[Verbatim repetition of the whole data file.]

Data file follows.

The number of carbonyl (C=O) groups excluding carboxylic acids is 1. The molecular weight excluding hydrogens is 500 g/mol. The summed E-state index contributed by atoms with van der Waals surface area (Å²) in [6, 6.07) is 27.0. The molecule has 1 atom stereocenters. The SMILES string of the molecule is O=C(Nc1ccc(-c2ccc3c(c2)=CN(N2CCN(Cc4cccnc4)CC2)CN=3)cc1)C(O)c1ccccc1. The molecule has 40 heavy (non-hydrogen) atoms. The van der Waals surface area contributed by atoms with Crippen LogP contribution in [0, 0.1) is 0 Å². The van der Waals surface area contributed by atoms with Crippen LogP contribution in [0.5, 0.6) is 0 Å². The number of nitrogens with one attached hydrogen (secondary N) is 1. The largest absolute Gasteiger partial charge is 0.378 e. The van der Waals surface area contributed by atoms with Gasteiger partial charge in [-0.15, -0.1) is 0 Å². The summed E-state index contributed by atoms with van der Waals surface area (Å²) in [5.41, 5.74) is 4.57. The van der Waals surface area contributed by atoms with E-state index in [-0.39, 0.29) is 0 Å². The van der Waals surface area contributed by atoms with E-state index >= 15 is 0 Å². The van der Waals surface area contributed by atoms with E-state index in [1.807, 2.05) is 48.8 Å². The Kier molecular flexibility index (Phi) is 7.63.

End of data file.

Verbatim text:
The number of carbonyl (C=O) groups excluding carboxylic acids is 1. The molecular weight excluding hydrogens is 500 g/mol. The summed E-state index contributed by atoms with van der Waals surface area (Å²) in [6, 6.07) is 27.0. The molecule has 1 atom stereocenters. The SMILES string of the molecule is O=C(Nc1ccc(-c2ccc3c(c2)=CN(N2CCN(Cc4cccnc4)CC2)CN=3)cc1)C(O)c1ccccc1. The molecule has 40 heavy (non-hydrogen) atoms. The van der Waals surface area contributed by atoms with Crippen LogP contribution in [0, 0.1) is 0 Å². The van der Waals surface area contributed by atoms with Crippen LogP contribution in [0.5, 0.6) is 0 Å². The number of nitrogens with one attached hydrogen (secondary N) is 1. The largest absolute Gasteiger partial charge is 0.378 e. The van der Waals surface area contributed by atoms with Gasteiger partial charge in [-0.15, -0.1) is 0 Å². The summed E-state index contributed by atoms with van der Waals surface area (Å²) in [5.41, 5.74) is 4.57. The van der Waals surface area contributed by atoms with E-state index in [-0.39, 0.29) is 0 Å². The van der Waals surface area contributed by atoms with E-state index >= 15 is 0 Å². The van der Waals surface area contributed by atoms with E-state index in [1.807, 2.05) is 48.8 Å². The Kier molecular flexibility index (Phi) is 7.63.